Shell solid, heavy, rounded or oval, and inflated. Anterior end rounded, posterior end rounded or bluntly pointed. Dorsal margin slightly rounded, ventral margin curved, occasionally straight. Umbos low, inflated, about even with hinge line and curved downward. Beak sculpture consists of a few very weak ridges, apparent only in extremely small shells. Shell smooth with slightly elevated ridges indicating periods of growth. Periostracum rayless, light brown in young shells, becoming dark brown to black in older individuals.
Pseudocardinal teeth very heavy and well developed; two in the left valve, two in the right. Lateral teeth serrated and curved; two in the left valve, one in the right. Beak cavity very deep. Nacre pearly white, iridescent posteriorly.
Similar species: pigtoes (Fusconaia and Pleurobema)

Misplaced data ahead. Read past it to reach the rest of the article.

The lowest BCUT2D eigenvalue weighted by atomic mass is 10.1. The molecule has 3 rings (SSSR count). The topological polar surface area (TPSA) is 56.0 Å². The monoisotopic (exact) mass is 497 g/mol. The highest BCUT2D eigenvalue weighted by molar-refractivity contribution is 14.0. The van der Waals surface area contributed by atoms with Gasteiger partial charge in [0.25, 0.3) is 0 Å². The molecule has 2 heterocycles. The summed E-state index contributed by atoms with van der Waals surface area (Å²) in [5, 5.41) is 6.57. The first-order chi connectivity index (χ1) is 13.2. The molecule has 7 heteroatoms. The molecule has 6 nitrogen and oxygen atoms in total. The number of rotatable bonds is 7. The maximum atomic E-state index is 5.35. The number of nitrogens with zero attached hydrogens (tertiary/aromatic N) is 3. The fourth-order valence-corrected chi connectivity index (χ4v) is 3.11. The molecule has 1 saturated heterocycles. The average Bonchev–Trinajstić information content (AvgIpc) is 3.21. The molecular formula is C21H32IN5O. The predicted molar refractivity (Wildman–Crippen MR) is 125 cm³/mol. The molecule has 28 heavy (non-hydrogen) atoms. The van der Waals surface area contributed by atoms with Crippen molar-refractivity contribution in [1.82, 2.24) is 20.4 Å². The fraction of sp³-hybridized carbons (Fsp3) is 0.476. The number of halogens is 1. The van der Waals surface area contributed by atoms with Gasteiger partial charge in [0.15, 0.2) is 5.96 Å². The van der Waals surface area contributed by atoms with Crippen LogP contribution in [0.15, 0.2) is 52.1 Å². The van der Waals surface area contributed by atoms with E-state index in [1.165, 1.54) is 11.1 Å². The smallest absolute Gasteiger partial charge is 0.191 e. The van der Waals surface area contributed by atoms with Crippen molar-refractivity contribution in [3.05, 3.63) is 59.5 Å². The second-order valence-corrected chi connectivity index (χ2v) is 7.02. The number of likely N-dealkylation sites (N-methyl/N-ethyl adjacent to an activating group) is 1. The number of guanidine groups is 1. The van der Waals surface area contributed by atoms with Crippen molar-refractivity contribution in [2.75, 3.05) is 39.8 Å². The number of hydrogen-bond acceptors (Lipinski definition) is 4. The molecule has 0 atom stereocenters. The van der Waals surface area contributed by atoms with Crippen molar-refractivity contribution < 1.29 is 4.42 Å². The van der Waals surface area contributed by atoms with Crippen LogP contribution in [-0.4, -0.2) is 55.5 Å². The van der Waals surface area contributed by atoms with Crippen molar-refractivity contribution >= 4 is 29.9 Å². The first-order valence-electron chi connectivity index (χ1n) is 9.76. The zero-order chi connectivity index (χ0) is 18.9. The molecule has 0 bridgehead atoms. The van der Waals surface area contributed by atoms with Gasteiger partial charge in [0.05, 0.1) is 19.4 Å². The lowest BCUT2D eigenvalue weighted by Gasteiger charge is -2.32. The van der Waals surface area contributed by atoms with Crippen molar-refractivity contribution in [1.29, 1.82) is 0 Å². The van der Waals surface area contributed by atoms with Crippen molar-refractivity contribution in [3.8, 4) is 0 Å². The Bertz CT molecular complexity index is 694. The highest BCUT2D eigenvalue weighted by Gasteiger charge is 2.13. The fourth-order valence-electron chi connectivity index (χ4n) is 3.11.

Adult length: up to 4 inches.
Has been found in the Mississippi, Meramec, Osage, and Little Black rivers.
Habitat and Conservation
Usually found in rivers with swift current and a substrate of fine gravel to cobble.
Algae and fine particles of decaying organic matter; extracts nutrients and oxygen from water drawn into body cavity through a specialized gill called the incurrent siphon; sediment and undigested waste are expelled through the excurrent siphon.
A species of conservation concern: endangered in Missouri; candidate for federal endangered status.
Males release sperm directly into water. Females downstream siphon sperm into the gill chamber, where eggs are fertilized. Eggs mature into larvae (called glochidia), which discharge into the water and attach to host fish--this species uses skipjack, green sunfish, largemouth bass, and more. The tiny mussel eventually breaks away and floats to the bottom of the stream, and the cycle repeats.
Mussels are excellent biological indicators of water quality because they are long-lived and relatively immobile, accumulating contaminants in water that can be scientifically analyzed. The ebonyshell was one of the most valuable to the commercial button industry.
Mussels act as nature's “vacuum cleaners,” filtering and cleansing polluted waters. They are also an important food source for other species in the aquatic environment.